Humanities I examines the search for moral, social, and political alternatives and meaning in the institutions, culture, and literature of Western Civilization from its beginning to 1600. The two-unit elective course examines the philosophical and religious traditions of the ancient near east, Greece, and Rome. Together these courses provide a comprehensive glance at the interplay of the two major currents in the evolution of Western Civilization: Greek rationality and religious faith.
A distinguishing feature of this program is that students taking it are not only made intimate with some of the great works of the period, they also have the unique opportunity to be studying at the corresponding location where the era flourished: students are in Crete during the study of ancient civilizations, in Athens for the classical Greek Civilization, in Rome for the Roman World era, in Andalucía for Medieval Ages and Islam, and in Florence for the Renaissance. The program is uniquely enhanced with side trips to places that have had a pivotal role in the history of Western Civilization, such as Knossoss and Mycenae, with visits to some of the most famous museums in the world, including the Vatican Museum and the Uffizi Gallery, and with tours of renowned local sites like the Acropolis in Athens, the Coliseum of Rome, the Duomo of Florence, and the Alhambra Palace of Granada. The end result is the educational experience of a lifetime.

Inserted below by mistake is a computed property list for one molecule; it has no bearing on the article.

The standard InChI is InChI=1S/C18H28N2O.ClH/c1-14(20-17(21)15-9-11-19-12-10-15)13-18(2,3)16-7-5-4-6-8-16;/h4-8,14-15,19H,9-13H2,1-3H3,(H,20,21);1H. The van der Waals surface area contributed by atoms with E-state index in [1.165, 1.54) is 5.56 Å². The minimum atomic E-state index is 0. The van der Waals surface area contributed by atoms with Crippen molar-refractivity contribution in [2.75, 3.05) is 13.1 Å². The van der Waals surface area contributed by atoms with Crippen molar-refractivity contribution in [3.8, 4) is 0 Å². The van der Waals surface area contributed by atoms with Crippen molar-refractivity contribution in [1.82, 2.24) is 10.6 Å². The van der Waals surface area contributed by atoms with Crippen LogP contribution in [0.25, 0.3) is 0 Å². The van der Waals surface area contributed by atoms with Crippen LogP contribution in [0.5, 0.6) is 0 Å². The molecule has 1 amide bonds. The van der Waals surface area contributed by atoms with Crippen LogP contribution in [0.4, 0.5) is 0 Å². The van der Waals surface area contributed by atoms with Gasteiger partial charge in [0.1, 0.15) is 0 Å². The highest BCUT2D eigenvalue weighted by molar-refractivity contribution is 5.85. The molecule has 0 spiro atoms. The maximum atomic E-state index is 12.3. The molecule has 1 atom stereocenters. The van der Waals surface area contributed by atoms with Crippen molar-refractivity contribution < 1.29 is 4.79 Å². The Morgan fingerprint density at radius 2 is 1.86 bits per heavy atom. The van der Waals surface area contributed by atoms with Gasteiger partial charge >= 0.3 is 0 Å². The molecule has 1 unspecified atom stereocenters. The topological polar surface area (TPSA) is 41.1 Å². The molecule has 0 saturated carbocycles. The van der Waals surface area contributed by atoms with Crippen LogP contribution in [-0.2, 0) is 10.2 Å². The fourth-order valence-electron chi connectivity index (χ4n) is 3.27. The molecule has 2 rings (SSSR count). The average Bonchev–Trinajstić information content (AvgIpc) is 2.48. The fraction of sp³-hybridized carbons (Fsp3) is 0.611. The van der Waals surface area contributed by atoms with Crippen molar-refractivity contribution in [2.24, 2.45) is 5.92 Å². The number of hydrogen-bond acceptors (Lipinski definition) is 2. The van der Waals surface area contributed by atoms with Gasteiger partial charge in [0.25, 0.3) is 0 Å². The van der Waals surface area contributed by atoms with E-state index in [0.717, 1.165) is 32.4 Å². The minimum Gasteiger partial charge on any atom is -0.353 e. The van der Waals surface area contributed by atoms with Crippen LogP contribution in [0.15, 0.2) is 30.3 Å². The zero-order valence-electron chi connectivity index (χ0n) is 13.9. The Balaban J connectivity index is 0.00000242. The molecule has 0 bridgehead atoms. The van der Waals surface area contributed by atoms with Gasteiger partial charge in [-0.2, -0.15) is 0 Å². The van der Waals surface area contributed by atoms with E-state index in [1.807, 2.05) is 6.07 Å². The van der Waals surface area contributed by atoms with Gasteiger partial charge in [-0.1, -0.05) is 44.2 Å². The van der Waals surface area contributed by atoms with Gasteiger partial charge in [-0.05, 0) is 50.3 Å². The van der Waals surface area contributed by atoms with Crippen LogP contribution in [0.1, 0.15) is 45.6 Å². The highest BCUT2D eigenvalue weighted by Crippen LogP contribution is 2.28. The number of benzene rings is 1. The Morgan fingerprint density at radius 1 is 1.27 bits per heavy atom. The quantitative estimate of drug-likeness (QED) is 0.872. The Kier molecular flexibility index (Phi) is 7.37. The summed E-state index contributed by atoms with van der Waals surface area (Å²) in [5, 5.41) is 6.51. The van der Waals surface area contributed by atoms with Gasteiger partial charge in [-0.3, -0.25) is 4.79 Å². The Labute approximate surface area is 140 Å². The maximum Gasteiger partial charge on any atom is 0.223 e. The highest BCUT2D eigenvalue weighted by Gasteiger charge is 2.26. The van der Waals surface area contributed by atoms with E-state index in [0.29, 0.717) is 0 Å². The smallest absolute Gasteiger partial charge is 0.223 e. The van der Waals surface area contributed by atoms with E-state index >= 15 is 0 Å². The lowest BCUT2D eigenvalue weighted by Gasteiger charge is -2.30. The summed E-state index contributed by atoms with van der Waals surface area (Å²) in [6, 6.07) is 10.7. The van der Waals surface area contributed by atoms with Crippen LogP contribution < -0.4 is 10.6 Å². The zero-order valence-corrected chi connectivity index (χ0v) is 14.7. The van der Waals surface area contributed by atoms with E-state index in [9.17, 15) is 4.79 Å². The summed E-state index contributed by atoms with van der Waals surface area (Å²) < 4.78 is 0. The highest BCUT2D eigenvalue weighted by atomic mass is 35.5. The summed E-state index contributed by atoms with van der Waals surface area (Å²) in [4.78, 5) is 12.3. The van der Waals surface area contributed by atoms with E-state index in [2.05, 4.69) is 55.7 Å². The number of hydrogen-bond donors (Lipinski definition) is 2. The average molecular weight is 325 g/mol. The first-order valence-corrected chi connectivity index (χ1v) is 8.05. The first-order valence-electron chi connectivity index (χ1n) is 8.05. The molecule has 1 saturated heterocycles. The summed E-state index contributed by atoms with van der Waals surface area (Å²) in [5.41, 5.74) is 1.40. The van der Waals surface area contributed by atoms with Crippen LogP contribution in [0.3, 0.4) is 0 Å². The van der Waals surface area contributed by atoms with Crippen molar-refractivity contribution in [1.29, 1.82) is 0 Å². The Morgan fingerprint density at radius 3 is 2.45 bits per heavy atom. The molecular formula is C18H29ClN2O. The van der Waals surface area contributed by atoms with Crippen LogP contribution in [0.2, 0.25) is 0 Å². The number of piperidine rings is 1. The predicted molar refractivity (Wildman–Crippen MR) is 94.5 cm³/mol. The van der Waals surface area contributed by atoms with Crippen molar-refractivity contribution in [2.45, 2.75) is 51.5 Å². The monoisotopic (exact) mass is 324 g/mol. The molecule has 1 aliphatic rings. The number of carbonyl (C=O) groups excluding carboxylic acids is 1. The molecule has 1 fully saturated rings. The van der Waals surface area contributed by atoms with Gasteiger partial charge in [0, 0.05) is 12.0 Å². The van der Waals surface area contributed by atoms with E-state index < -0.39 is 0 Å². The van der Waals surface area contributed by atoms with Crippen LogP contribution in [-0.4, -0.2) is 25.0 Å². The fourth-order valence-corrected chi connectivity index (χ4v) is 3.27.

Classes meet on designated mornings (4 - 5 days per week) at the student resident facilities (or in lecture halls, where available) for intense (2 - 3 hour) discussion and analysis of assigned texts. Afternoons and evenings are generally free, but several instructor-escorted local activities are available. In addition, there is ample opportunity for individual or instructor-led one and two-day trips to places renowned for their beauty and/or historical significance as, for example, the island of Santorini, Venice, and the Tuscany countryside.
The program is highly mobile. Students spend a week or more at each of the program's five primary locations, namely Crete, Athens, Rome, Andalucía, and Florence, but they also take several educational side trips. While in Greece, the program includes one-day trips to the Minoan palaces of Knossos and Malia, and a multi-day mainland trip to the historical sites of Meteora, Delphi, Olympia, Mycenae, Epidaurus, and the Sparta/Mystra/Monemvasia area. While in Italy, the program includes a multi-day trip to the Pompeii/Amalfi Coast area, and one or more day trips to famed Tuscany Medieval cities like Siena and San Gimignano. The visit to Spain involves a multi-day trip to Moorish Andalucía (Granada, Cordoba, Seville). There are several visits to some of the world's top museums and archaeological sites and, generally, the entrance fees for these are also included in the program cost.